Gregg, Tresham Dames (1800–81), clergyman and controversialist, was born 11 August 1800 in Dublin, son of Hugh Gregg (c.1775–1805), originally of Dublin but later of Kilkenny, and Martha Gregg (née Dames; 1781–1874). He was a grandson of Tresham Gregg (1751–1809), gaoler of Newgate. After his father's death, his mother married the celebrated mnemonist Gregor von Feinaigle (1765–1819) of Baden, who in 1813 established by public subscription the school that bore his name in Aldborough House, Dublin. Tresham Dames Gregg was educated at the Feinaiglian Institute, where he received a good classical education, including Hebrew. In 1821 he entered TCD as a pensioner, gaining a BA (1826) and an MA (1830). As a young man he was attracted by liberal politics and religious scepticism, but he was ordained deacon in Co. Kilkenny in 1828, and went to work as a curate in Yorkshire, where he took anglican orders in 1830, serving in Earlsheaton, near Dewsbury, and then Sheffield. In 1837, following a profound religious experience, detailed in his work The witness (Sheffield, 1837), he returned to Dublin, convinced that Ireland's various ills stemmed from the prevalence of popery.
Gregg's first post in Dublin (1837–40) was as minister of Swift's Alley Free Church, Francis St., but his views clashed with those of Richard Whately (qv), archbishop of Dublin, who inhibited him from preaching. In 1840 he was elected by the parishioners of St Nicholas Within to the position of chaplain of the chantry of St Mary in the parish chuch of St Nicholas Within. This was a sinecure, but its estate yielded £400 a year, and Gregg held the post till his death. It was still common for clergy to combine a spiritual calling with teaching, and Gregg was headmaster of the Feinaiglian Institute, having inherited the school from his stepfather, till the school closed (possibly owing to Gregg's mismanagement) in 1842.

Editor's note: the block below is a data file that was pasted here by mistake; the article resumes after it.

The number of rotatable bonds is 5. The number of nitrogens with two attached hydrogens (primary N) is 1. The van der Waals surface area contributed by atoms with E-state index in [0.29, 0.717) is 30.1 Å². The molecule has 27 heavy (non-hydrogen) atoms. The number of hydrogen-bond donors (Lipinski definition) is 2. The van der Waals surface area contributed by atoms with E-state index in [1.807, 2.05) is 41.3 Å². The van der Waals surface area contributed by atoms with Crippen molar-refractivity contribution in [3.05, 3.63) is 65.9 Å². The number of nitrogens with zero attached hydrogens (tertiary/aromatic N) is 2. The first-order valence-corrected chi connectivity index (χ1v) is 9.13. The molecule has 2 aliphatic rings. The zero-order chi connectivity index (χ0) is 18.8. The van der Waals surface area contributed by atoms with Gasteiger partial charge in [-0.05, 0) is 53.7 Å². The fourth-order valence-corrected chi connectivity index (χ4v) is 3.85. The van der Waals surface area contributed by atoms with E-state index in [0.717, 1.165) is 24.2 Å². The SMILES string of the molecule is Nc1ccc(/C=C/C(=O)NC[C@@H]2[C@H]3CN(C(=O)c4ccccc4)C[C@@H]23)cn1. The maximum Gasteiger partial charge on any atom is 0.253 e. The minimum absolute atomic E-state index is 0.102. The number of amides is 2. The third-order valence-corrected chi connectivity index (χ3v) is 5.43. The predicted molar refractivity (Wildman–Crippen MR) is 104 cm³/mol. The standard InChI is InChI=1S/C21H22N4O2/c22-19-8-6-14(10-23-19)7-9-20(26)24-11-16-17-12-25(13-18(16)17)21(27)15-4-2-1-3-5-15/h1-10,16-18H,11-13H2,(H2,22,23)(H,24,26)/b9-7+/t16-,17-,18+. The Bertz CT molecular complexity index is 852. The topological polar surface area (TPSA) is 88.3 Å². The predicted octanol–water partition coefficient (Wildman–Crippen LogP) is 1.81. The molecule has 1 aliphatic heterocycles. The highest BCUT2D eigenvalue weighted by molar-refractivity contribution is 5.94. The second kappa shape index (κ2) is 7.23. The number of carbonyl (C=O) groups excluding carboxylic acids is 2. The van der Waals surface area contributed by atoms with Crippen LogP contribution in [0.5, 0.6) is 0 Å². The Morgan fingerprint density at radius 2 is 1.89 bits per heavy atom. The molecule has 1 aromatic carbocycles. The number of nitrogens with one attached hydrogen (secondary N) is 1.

Gregg came to the attention of the public soon after his return to Dublin, when in late 1837 he gave a lecture at the Merchants' Hall on the union of church and state. His career as a controversialist began in 1838 when, according to Gregg, the Roman catholic protagonist, Fr Thomas Maguire (qv), PP Ballinamore, defied ‘any reverend clergyman out of Trinity’ to overthrow his arguments in defence of the catholic church. Portraying himself as a David taking on Goliath, Gregg accepted the challenge, which led to a public disputation, lasting nine days (29 May–7 June 1838), held in the Rotunda. Gregg's main propositions were that the established church was the true church of Christ in England and Ireland, and that the Roman catholic church was the church of Antichrist. It had been agreed in advance that the proceedings would be published, and the event attracted very large audiences and enormous public interest. With the stakes so high, both sides inevitably claimed victory.
Gregg did not limit his interventions in the protestant cause to the lecture hall. In 1837 he joined the committee of management of the Association for Relief of Distressed Protestants, and in 1840 he published Protestant ascendancy vindicated, addressed to Dublin corporation, which was about to pass from protestant to catholic control following the municipal reform act of 1840. The following year he set up the Dublin Protestant Operative Association, modelled on a pattern already established in England, and soon to be adopted in other Irish towns. The DPOA was intended to boost morale among the still numerous protestant tradesmen, reeling from the twin impact of economic depression and the loss of status following municipal reform. A further significant impetus was the formation (1840) by Daniel O'Connell (qv) of the Loyal National Repeal Association, which solicited support from protestants as well as catholics. The DPOA's overwhelming preoccupation (reflecting Gregg's own convictions) were with the state's apparent indulgence towards popery.